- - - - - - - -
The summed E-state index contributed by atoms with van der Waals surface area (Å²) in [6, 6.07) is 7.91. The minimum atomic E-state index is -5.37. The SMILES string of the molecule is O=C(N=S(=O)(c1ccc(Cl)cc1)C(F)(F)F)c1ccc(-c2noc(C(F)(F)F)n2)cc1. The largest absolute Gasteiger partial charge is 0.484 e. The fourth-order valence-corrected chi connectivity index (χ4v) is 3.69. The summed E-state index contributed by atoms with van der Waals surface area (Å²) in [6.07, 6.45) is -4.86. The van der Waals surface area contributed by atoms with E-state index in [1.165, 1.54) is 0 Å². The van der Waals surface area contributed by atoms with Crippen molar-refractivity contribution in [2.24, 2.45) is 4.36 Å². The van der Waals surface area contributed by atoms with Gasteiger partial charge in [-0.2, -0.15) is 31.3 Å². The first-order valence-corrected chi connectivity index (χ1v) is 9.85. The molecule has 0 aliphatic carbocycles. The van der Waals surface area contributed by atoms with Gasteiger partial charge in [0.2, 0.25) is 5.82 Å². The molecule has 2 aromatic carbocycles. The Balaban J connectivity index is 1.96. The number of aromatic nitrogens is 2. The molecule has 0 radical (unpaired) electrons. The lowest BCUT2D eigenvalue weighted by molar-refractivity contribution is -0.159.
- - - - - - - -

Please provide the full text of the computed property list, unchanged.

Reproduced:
The summed E-state index contributed by atoms with van der Waals surface area (Å²) in [6, 6.07) is 7.91. The minimum atomic E-state index is -5.37. The SMILES string of the molecule is O=C(N=S(=O)(c1ccc(Cl)cc1)C(F)(F)F)c1ccc(-c2noc(C(F)(F)F)n2)cc1. The largest absolute Gasteiger partial charge is 0.484 e. The fourth-order valence-corrected chi connectivity index (χ4v) is 3.69. The summed E-state index contributed by atoms with van der Waals surface area (Å²) in [6.07, 6.45) is -4.86. The van der Waals surface area contributed by atoms with E-state index in [1.165, 1.54) is 0 Å². The van der Waals surface area contributed by atoms with Crippen molar-refractivity contribution in [2.24, 2.45) is 4.36 Å². The van der Waals surface area contributed by atoms with Gasteiger partial charge in [-0.2, -0.15) is 31.3 Å². The first-order valence-corrected chi connectivity index (χ1v) is 9.85. The molecule has 0 aliphatic carbocycles. The van der Waals surface area contributed by atoms with Gasteiger partial charge in [0.2, 0.25) is 5.82 Å². The molecule has 2 aromatic carbocycles. The Balaban J connectivity index is 1.96. The number of aromatic nitrogens is 2. The molecule has 0 radical (unpaired) electrons. The lowest BCUT2D eigenvalue weighted by molar-refractivity contribution is -0.159.